European Crop Wild Relative Diversity Assessment and Conservation Forum
The Taxon Group Concept
What is the Taxon Group Concept?
The taxon group concept is introduced and explained by Maxted et al. (2006). It provides a classification system for the relationship between crops and their wild relatives.
Harlan and de Wet (1971) were the first to classify wild plants in relation to their associated crops using the gene pool concept. Within each crop complex there is a potential pool of genetic diversity available for utilisation and a gradation of that diversity dependent on the relative crossing ability between the crop itself and the primarily non-domesticated species in the primary, secondary or tertiary gene pool of the crop.
However, applications of this genetically based concept have been limited because more often than not, crossing ability and patterns of genetic diversity between crops and their wild related taxa are only known for the major crop complexes. The taxon group concept makes it possible to classify taxa even for species for which we have little or no genetic diversity data. The taxon group categories are as follows:
Taxon Group 1a - crop
Taxon Group 1b - same species as crop
Taxon Group 2 - same series or section as crop
Taxon Group 3 - same subgenus as crop
Taxon Group 4 - same genus as crop
Taxon Group 5 - different genus to the crop
An example of the taxon group concept compared to the gene pool concept is given in Table 1 for narbon bean (Vicia narbonensis var. narbonensis).
Table 1. Gene pool and taxon group concepts applied to the narbon bean (Vicia narbonesisis var. narbonensis)
Thus, in the absence of genetic information, it is possible to apply the taxon group concept as a proxy indicator of the degree of relationship between crop species and their wild relatives.
Application of the taxon group concept to Trifolium batmanicum Katzn.
Trifolium batmanicum Katzn. is an endemic Turkish annual clover species for which a CWR case study is provided in CWRIS. The purpose of this text is to explain the relationship between the wild T. batmanicum and its related crop, Trifolium repens L.
The genus Trifolium L. includes 237 species divided into eight sections with 49 subsections and series (Zohary and Heller, 1984). White clover, T. repens is placed in the largest section, Lotoidea. Species of this section have a basic chromosome number of 8 and many are polyploids. The section is considered the most primitive of the eight Trifolium sections and the other seven sections are thought to have evolved from Lotoidea.
Ideally the relationship between the crop and related taxa would be defined by applying the Harlan and de Wet (1971) gene pool concept, which states that those species that most easily hybridise with the crop are the crop’s closest wild relatives and those less easily hybridised with the crop are more remote wild relatives. Application of the gene pool concept implies that the necessary hybridisation experiments have been performed.
Attempts to produce inter-specific hybrids in Trifolium have met few successes and hybridisation has only been successful between species of the same section (Zohary and Heller 1984). T. repens is a tetraploid (2n=4x=32) and hybridises easily with T. uniflorum L., T. nigrescens Viv. and T. occidentale Coombe, and with greater difficulty with T. ambiguum M.B., T. isthmocarpum Brot. and T. hybridum L., all of which are in the same section Lotoidea (Caradus 1995). The first three species, T. uniflorum, T. nigrescens and T. occidentale can therefore be considered as belonging to the primary gene pool of T. repens, while the other three T. ambiguum, T. isthmocarpum and T. hybridum belong to the secondary gene pool.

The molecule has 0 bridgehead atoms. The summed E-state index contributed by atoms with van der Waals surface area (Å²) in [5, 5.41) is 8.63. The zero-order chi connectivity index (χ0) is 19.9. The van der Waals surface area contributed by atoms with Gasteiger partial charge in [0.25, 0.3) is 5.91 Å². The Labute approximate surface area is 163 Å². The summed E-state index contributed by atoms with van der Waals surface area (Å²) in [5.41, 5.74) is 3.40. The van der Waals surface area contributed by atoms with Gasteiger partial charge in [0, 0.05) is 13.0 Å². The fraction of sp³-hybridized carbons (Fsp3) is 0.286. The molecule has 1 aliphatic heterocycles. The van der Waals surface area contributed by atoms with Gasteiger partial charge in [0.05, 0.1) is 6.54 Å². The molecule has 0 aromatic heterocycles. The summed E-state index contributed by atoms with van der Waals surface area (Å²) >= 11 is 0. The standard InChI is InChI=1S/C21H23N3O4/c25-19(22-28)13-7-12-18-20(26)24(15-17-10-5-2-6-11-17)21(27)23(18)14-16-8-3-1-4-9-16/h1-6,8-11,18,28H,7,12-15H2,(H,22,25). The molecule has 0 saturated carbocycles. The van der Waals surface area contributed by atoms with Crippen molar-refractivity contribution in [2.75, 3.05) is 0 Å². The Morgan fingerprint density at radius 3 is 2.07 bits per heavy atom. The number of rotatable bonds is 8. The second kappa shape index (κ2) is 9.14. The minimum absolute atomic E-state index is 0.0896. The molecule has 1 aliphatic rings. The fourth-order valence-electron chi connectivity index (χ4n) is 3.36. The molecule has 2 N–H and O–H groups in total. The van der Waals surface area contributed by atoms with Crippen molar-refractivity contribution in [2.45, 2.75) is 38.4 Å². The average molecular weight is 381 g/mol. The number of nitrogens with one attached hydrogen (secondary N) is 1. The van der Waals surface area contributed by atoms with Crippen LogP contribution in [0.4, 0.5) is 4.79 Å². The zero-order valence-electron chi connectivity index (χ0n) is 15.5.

However, no such hybridisation experiments have been undertaken for Trifolium batmanicum which has a chromosome number 2n=16. As such it is not possible to define the relationship between T. repens and T. batmanicum in terms of the gene pool concept. However, the taxonomic relationship between the two species is well known, each species falling into remote sections of the genus. Therefore, as T. batmanicum is placed in a different section to T. repens, it belongs in taxon group 3, as shown in Table 2. Being placed in taxon group 3 implies that T. batmanicum is a relatively distant relative of the crop T. repens.
Table 2. The taxon group concept applied to Trifolium batmanicum as a wild relative of Trifolium repens
Application of the taxon group concept means that it is now possible to establish the degree of relatedness for all crop species and their wild relatives. It should be noted that where hybridisation results are available, application of the gene pool concept has precedence over the taxon group concept, because the former is based on intrinsic genetic relationships and not the more subjective interpretation inherent in taxonomic classifications.
Abberton, M. (2005). Progress in breeding perennial clovers for temperate agriculture. Journal of Agricultural Science 143: 117-135.
Caradus, J.R. (1995). White Clover Trifolium repens L. In: Smartt, J. and Simmonds, N.W. (Eds.) Evolution of crop plants. Second Edition. Longman Group UK
Harlan, J. and J. de Wet (1971). Towards a rational classification of cultivated plants. Taxon 20: 509-517.
Maxted, N., B.V. Ford-Lloyd, S.L. Jury, S.P. Kell and M.A. Scholten (2006). Towards a definition of a crop wild relative. Biodiversity and Conservation 14: 1-13.
Zohary, M. and D. Heller (1984). The genus Trifolium. The Israel Academy of Sciences and Humanities, Jerusalem.
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